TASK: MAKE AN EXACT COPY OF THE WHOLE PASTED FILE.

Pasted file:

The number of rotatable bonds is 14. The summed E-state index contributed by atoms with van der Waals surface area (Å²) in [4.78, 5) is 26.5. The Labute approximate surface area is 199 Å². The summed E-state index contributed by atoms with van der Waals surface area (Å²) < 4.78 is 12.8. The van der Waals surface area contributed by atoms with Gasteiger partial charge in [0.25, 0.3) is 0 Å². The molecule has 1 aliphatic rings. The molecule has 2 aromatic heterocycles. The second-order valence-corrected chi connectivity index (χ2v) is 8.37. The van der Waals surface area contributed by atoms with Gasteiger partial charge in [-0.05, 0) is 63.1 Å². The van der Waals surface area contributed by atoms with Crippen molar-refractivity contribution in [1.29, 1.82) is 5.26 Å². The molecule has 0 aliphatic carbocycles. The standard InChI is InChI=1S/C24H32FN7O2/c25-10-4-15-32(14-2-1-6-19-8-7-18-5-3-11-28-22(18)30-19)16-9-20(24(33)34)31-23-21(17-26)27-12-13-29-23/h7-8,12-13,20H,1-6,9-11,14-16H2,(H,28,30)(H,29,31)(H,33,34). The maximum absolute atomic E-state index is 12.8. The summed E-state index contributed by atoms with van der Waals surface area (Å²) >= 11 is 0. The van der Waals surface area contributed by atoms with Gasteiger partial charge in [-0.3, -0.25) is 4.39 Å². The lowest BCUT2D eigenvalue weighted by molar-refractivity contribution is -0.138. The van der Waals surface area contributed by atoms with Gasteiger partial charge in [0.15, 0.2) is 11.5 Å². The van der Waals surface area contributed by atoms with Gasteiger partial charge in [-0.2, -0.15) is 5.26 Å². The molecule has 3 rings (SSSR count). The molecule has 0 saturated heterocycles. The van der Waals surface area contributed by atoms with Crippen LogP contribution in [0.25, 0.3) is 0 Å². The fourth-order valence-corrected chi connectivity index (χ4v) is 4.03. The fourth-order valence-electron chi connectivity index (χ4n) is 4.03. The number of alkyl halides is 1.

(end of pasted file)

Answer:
The number of rotatable bonds is 14. The summed E-state index contributed by atoms with van der Waals surface area (Å²) in [4.78, 5) is 26.5. The Labute approximate surface area is 199 Å². The summed E-state index contributed by atoms with van der Waals surface area (Å²) < 4.78 is 12.8. The van der Waals surface area contributed by atoms with Gasteiger partial charge in [0.25, 0.3) is 0 Å². The molecule has 1 aliphatic rings. The molecule has 2 aromatic heterocycles. The second-order valence-corrected chi connectivity index (χ2v) is 8.37. The van der Waals surface area contributed by atoms with Gasteiger partial charge in [-0.05, 0) is 63.1 Å². The van der Waals surface area contributed by atoms with Crippen molar-refractivity contribution in [1.29, 1.82) is 5.26 Å². The molecule has 0 aliphatic carbocycles. The standard InChI is InChI=1S/C24H32FN7O2/c25-10-4-15-32(14-2-1-6-19-8-7-18-5-3-11-28-22(18)30-19)16-9-20(24(33)34)31-23-21(17-26)27-12-13-29-23/h7-8,12-13,20H,1-6,9-11,14-16H2,(H,28,30)(H,29,31)(H,33,34). The maximum absolute atomic E-state index is 12.8. The summed E-state index contributed by atoms with van der Waals surface area (Å²) >= 11 is 0. The van der Waals surface area contributed by atoms with Gasteiger partial charge in [-0.3, -0.25) is 4.39 Å². The lowest BCUT2D eigenvalue weighted by molar-refractivity contribution is -0.138. The van der Waals surface area contributed by atoms with Gasteiger partial charge in [0.15, 0.2) is 11.5 Å². The van der Waals surface area contributed by atoms with Gasteiger partial charge in [-0.2, -0.15) is 5.26 Å². The molecule has 3 rings (SSSR count). The molecule has 0 saturated heterocycles. The van der Waals surface area contributed by atoms with Crippen LogP contribution in [0.25, 0.3) is 0 Å². The fourth-order valence-corrected chi connectivity index (χ4v) is 4.03. The fourth-order valence-electron chi connectivity index (χ4n) is 4.03. The number of alkyl halides is 1.